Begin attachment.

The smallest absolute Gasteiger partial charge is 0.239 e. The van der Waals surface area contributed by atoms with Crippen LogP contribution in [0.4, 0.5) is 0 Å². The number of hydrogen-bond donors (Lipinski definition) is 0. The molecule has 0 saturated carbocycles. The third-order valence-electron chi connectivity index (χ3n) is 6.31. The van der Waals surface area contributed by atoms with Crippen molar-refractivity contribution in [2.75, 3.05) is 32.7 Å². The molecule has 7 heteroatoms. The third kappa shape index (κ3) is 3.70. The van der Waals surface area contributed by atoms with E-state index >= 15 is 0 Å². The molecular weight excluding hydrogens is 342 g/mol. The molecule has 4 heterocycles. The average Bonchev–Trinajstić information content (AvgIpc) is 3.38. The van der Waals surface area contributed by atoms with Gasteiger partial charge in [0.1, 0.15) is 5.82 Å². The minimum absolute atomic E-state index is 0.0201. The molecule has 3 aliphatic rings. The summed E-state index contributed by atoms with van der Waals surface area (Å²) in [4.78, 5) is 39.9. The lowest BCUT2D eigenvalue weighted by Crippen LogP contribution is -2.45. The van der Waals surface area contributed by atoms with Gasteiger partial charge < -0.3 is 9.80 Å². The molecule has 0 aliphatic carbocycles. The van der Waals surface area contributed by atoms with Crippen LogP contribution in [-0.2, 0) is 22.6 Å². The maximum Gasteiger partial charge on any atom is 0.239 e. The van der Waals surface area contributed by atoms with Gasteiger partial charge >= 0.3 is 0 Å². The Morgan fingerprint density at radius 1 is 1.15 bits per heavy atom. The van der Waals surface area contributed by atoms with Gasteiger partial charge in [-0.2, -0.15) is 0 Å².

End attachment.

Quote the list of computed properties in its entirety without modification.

The smallest absolute Gasteiger partial charge is 0.239 e. The van der Waals surface area contributed by atoms with Crippen LogP contribution in [0.4, 0.5) is 0 Å². The number of hydrogen-bond donors (Lipinski definition) is 0. The molecule has 0 saturated carbocycles. The third-order valence-electron chi connectivity index (χ3n) is 6.31. The van der Waals surface area contributed by atoms with Crippen molar-refractivity contribution in [2.75, 3.05) is 32.7 Å². The molecule has 7 heteroatoms. The third kappa shape index (κ3) is 3.70. The van der Waals surface area contributed by atoms with E-state index >= 15 is 0 Å². The molecular weight excluding hydrogens is 342 g/mol. The molecule has 4 heterocycles. The average Bonchev–Trinajstić information content (AvgIpc) is 3.38. The van der Waals surface area contributed by atoms with Gasteiger partial charge in [0.1, 0.15) is 5.82 Å². The minimum absolute atomic E-state index is 0.0201. The molecule has 3 aliphatic rings. The summed E-state index contributed by atoms with van der Waals surface area (Å²) in [4.78, 5) is 39.9. The lowest BCUT2D eigenvalue weighted by Crippen LogP contribution is -2.45. The van der Waals surface area contributed by atoms with Gasteiger partial charge < -0.3 is 9.80 Å². The molecule has 0 aliphatic carbocycles. The van der Waals surface area contributed by atoms with Crippen LogP contribution in [-0.2, 0) is 22.6 Å². The maximum Gasteiger partial charge on any atom is 0.239 e. The van der Waals surface area contributed by atoms with Gasteiger partial charge >= 0.3 is 0 Å². The Morgan fingerprint density at radius 1 is 1.15 bits per heavy atom. The van der Waals surface area contributed by atoms with Gasteiger partial charge in [-0.2, -0.15) is 0 Å².